Women affected by controversial changes to the state pension age have vowed to press on with their campaign after the Court of Appeal ruled the reforms were not discriminatory.
Nearly four million women born in the 1950s have been affected by reforms introduced by successive governments to ensure “pension age equalisation”, which have raised the state pension age for this group from 60 to 66.
Julie Delve, 62, and Karen Glynn, 63 – supported by campaign group BackTo60 – brought a Court of Appeal challenge over the changes after losing a landmark High Court fight against the Department for Work and Pensions (DWP) last year.
The women argued that raising their pension age unlawfully discriminated against them on the grounds of age and sex, and that they were not given adequate notice of the changes.
But in a judgment published on Tuesday, Master of the Rolls Sir Terence Etherton, Lord Justice Underhill and Lady Justice Rose unanimously dismissed the women’s claim.
They found that introducing the same state pension age for men and women did not amount to unlawful discrimination under EU or human rights laws.
As part of their ruling, the senior justices said that “despite the sympathy that we, like the members of the Divisional Court (High Court), feel for the appellants and other women in their position, we are satisfied that this is not a case where the court can interfere with the decisions taken through the Parliamentary process”.
They said that “in the light of the extensive evidence” put forward by the government, they agreed with the High Court’s assessment that “it is impossible to say that the government’s decision to strike the balance where it did between the need to put state pension provision on a sustainable footing and the recognition of the hardship that could result for those affected by the changes was manifestly without reasonable foundation (MWRF)”.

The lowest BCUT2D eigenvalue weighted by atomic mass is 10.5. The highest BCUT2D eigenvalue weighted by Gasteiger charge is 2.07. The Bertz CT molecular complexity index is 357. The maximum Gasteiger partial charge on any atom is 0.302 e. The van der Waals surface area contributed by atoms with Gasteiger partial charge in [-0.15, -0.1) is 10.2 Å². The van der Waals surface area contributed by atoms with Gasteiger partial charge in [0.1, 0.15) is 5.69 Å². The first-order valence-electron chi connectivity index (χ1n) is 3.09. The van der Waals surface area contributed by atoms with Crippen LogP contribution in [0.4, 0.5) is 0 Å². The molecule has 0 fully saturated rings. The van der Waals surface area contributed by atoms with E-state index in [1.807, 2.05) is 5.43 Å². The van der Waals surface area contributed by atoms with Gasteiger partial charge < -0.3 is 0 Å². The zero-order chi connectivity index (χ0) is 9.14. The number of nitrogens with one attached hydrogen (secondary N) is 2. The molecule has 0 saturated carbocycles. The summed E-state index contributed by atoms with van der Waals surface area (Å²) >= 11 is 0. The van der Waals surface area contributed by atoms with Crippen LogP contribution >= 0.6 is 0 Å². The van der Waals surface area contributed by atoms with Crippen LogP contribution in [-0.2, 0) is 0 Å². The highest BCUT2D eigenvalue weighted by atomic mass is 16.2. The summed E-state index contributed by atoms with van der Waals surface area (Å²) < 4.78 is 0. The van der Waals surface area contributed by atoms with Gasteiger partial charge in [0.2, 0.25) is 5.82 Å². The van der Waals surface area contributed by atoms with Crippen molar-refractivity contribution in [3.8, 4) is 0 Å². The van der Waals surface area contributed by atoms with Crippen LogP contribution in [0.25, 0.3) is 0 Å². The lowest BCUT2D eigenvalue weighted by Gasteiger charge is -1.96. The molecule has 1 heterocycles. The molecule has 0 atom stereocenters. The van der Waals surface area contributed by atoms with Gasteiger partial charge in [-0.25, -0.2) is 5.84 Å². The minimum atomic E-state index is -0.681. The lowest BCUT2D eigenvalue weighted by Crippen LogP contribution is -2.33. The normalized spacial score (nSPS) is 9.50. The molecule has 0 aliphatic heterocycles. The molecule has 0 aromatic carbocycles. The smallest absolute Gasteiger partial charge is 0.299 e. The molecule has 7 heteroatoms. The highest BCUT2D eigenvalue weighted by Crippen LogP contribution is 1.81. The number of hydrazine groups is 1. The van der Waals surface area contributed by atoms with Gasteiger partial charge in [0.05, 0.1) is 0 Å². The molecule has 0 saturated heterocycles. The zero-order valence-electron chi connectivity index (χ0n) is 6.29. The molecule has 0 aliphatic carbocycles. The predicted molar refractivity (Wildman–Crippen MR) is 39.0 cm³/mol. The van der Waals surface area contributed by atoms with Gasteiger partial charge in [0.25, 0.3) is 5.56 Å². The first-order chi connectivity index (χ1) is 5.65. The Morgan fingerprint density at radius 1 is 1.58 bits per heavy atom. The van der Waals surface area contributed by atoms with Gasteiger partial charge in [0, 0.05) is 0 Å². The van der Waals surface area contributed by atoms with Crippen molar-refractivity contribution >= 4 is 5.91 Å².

Following the ruling, Joanne Welch, founder of the BackTo60 campaign, said the group’s legal team is “actively looking” at taking the case to the Supreme Court.
She also told the PA news agency “this isn’t over by any means”.
Ms Welch, who described the decision as “unconscionable”, said there is “no doubt in our minds that it’s discrimination”.
She also said that separately, BackTo60 is involved in contributing to work under the Committee on the Elimination of Discrimination Against Women (CEDAW), an international treaty.
A DWP spokesperson welcomed the ruling, saying: “Both the High Court and Court of Appeal have supported the actions of the DWP, under successive governments dating back to 1995, finding we acted entirely lawfully and did not discriminate on any grounds.
“The claimants argued that they were not given adequate notice of the changes to state pension age. We are pleased the court decided that due notice was given and the claimants’ arguments must fail.
“The Government decided 25 years ago that it was going to make the state pension age the same for men and women as a long-overdue move towards gender equality.
“Raising state pension age in line with life expectancy changes has been the policy of successive administrations over many years.”
Unison assistant general secretary Christina McAnea said: “For a generation of women, this is nothing short of a disaster.
“Raising the state pension age with next to no notice has had a calamitous effect on their retirement plans.”
At a remote hearing in July, the Court of Appeal was told Ms Delve expected to receive her state pension at age 60 in 2018, but as a result of the changes, she will not receive it until she is 66, in 2024.
Ms Glynn expected to receive her state pension at age 60 in 2016, but will not receive it until she is 66 in 2022.
At the High Court last October, Lord Justice Irwin and Mrs Justice Whipple dismissed the women’s claim, rejecting their argument that the policy was discriminatory based on age, adding that, even if it was, “it could be justified on the facts”.
The two judges also dismissed their contention that they were not given adequate notice of the changes.